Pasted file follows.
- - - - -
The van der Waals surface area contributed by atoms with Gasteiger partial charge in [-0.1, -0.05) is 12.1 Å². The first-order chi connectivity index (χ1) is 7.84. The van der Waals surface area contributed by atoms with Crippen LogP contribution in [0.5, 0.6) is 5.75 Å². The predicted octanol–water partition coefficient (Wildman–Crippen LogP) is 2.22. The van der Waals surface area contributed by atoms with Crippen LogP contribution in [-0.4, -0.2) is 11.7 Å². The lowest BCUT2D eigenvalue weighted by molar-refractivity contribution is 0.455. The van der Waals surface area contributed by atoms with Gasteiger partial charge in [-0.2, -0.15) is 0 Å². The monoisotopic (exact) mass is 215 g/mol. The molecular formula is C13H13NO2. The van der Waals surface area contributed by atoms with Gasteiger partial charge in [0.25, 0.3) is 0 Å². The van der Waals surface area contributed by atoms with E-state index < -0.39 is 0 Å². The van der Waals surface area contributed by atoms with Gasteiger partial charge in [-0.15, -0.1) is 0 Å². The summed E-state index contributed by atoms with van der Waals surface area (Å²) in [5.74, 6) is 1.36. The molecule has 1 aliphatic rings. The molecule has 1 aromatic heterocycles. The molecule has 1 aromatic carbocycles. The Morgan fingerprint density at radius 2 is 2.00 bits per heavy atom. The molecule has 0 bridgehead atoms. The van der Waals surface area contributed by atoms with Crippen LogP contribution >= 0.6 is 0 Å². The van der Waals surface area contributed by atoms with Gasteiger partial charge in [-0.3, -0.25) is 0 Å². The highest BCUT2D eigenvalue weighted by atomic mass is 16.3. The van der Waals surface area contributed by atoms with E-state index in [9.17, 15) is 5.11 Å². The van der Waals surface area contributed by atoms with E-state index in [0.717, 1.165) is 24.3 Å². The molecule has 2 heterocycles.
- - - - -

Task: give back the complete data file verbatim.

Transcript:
The van der Waals surface area contributed by atoms with Gasteiger partial charge in [-0.1, -0.05) is 12.1 Å². The first-order chi connectivity index (χ1) is 7.84. The van der Waals surface area contributed by atoms with Crippen LogP contribution in [0.5, 0.6) is 5.75 Å². The predicted octanol–water partition coefficient (Wildman–Crippen LogP) is 2.22. The van der Waals surface area contributed by atoms with Crippen LogP contribution in [-0.4, -0.2) is 11.7 Å². The lowest BCUT2D eigenvalue weighted by molar-refractivity contribution is 0.455. The van der Waals surface area contributed by atoms with Gasteiger partial charge in [-0.2, -0.15) is 0 Å². The monoisotopic (exact) mass is 215 g/mol. The molecular formula is C13H13NO2. The van der Waals surface area contributed by atoms with Gasteiger partial charge in [0.25, 0.3) is 0 Å². The van der Waals surface area contributed by atoms with E-state index < -0.39 is 0 Å². The van der Waals surface area contributed by atoms with Gasteiger partial charge in [-0.15, -0.1) is 0 Å². The summed E-state index contributed by atoms with van der Waals surface area (Å²) in [5.74, 6) is 1.36. The molecule has 1 aliphatic rings. The molecule has 1 aromatic heterocycles. The molecule has 1 aromatic carbocycles. The Morgan fingerprint density at radius 2 is 2.00 bits per heavy atom. The molecule has 0 bridgehead atoms. The van der Waals surface area contributed by atoms with Crippen LogP contribution >= 0.6 is 0 Å². The van der Waals surface area contributed by atoms with Gasteiger partial charge in [-0.3, -0.25) is 0 Å². The highest BCUT2D eigenvalue weighted by atomic mass is 16.3. The van der Waals surface area contributed by atoms with E-state index in [9.17, 15) is 5.11 Å². The van der Waals surface area contributed by atoms with E-state index in [0.717, 1.165) is 24.3 Å². The molecule has 2 heterocycles.